The website of Holy Trinity Monastery of the Russian Orthodox Church Outside of Russia stipulates that “No one wearing shorts or dressed immodestly should enter the grounds of the monastery. Women wishing to enter the church are kindly asked to wear a head covering and a skirt or dress.” Holy Trinity Monastery also keeps various signs around the property as a good reminder to the faithful (see Figure 4). 
St. Anthony’s Monastery in Florence, Arizona, founded by Geronda Ephraim of Philotheou and Arizona, stipulates that “Women are kindly asked to wear long-sleeved, loose-fitting shirts that fully cover the chest up to the neck; long skirts (or dresses) without deep slits; scarves that cover the head and wrap under the chin and around the neck, so that the neck is also covered. Please refrain from wearing lipstick when venerating icons and receiving Holy Communion.”  St. Nektarios Greek Orthodox Monastery in New York stipulates that “Women must wear long skirts, long-sleeved blouses, and cover their head with a scarf.”  St. John the Forerunner Greek Orthodox Monastery in Washington State stipulates that “Guests should be dressed modestly: […] women in long sleeves, long skirts and head coverings.” 
It is our duty as Orthodox Christians to obediently follow what has been given us by Holy Tradition. St. Paul writes to the Church in Thessalonica: “Therefore, brethren, stand fast, and hold the traditions which ye have been taught, whether by word, or our epistle.”  Without a doubt the tradition given to us is the tradition of Orthodox Christian women veiling in church. This God-pleasing practice is not only in the Scriptures themselves, but also in the patristic witness of the Church Fathers and in the historical record of the Church throughout her existence. St. Paul, the Fathers of the Church, and female saints by their example did not exhort us to hold on to anti-Christian and modernist traditions, concepts, ideologies, or politics concerning the veiling of women in the Orthodox Church. It is time for Orthodox Christian women everywhere to pick up the mantle of Holy Tradition and embrace this pious practice for their salvation and the salvation of women of the next generation. May the example of our Most Holy Theotokos and Ever-Virgin Mary and all of the female saints be the standard-bearers for all women in the Church today.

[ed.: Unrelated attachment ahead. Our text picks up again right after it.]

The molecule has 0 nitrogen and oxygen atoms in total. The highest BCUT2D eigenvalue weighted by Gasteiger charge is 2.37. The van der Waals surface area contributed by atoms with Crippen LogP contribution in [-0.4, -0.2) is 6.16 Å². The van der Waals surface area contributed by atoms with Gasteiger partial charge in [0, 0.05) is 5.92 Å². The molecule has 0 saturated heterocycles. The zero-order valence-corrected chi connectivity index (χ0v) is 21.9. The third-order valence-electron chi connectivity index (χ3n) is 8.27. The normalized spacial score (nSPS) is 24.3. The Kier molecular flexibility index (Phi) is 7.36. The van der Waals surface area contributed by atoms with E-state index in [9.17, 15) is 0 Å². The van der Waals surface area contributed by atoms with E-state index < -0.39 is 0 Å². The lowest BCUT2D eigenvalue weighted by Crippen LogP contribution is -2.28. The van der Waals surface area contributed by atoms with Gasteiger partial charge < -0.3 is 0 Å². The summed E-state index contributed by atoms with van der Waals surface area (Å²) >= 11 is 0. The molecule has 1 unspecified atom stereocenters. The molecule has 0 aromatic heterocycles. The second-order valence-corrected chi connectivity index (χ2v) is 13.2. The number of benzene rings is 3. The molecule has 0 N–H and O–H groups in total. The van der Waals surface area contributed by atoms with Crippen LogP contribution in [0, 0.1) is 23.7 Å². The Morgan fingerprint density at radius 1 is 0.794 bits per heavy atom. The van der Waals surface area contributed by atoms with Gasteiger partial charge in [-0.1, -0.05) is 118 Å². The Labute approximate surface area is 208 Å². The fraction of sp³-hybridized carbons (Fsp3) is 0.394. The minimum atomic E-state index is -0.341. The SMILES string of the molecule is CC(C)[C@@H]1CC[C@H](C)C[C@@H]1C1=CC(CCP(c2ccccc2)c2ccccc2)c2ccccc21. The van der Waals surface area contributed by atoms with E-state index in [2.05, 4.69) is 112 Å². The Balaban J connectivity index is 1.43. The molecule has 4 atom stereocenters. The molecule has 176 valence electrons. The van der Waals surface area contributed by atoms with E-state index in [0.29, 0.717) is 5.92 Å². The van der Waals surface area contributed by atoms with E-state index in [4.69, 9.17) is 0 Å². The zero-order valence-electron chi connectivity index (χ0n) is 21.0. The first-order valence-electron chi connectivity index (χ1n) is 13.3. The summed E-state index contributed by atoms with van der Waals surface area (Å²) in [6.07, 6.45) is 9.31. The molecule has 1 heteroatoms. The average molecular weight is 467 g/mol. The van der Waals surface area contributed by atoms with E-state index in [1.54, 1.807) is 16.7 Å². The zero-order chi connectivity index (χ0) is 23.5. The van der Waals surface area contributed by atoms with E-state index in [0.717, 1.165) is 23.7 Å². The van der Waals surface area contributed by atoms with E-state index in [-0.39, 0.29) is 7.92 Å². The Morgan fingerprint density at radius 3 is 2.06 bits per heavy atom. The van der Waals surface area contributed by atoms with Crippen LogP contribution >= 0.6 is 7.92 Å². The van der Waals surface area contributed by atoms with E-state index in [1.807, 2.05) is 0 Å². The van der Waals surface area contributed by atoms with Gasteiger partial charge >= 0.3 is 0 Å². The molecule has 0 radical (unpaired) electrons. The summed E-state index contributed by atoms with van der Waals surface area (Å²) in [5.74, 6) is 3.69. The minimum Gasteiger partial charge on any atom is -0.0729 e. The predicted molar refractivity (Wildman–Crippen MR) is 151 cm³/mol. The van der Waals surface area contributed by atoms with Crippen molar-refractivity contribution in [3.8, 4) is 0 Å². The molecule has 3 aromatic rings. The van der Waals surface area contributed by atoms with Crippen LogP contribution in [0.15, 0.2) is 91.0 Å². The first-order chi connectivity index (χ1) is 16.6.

. 1 Corinthians 11:1-6, 10-11, KJV
. St. John Chrysostom, “St. Chrysostom: Homilies on the Epistles of Saint Paul to the Corinthians: Homily XXVI,” Nicene & Post Nicene Fathers, St John Chrysostom Volumes, Volume XII (Peabody: Hendrickson Publications, 1990), 149.
. St. Augustine of Hippo, “Letter CCXLV,” Nicene & Post-Nicene Fathers (Peabody: Hendrickson Publications, 1990), 588.
. Gabriel Radle, “The Veiling of Women in Byzantium: Liturgy, Hair, and Identity in a Medieval Rite of Passage,” Speculum 94, no 4. (October 2019):17.
. Ibid, 3.
. Ibid, 5-6.
. Ibid, 6.
. “Visitor Info,” Holy Trinity Monastery Russian Orthodox Monastery, accessed August 23rd, 2022, https://jordanville.org/visitorinfo
. “Daily Visitors Guide: What to Wear,” St. Anthony’s Greek Orthodox Monastery, accessed August 23rd, 2022, https://stanthonysmonastery.org/pages/day-visitors-guide
. “Visiting Hours and Dress Code,” St. Nektarios Greek Orthodox Monastery, accessed August 23rd, 2022, https://www.stnektariosmonastery.org/en/visitinghours.html
. “Visitor Information: On the Grounds,” St John the Forerunner Orthodox Monastery, accessed August 23rd, 2022, https://stjohnmonastery.org/visitor-information
. 2 Thessalonians 2:15, KJV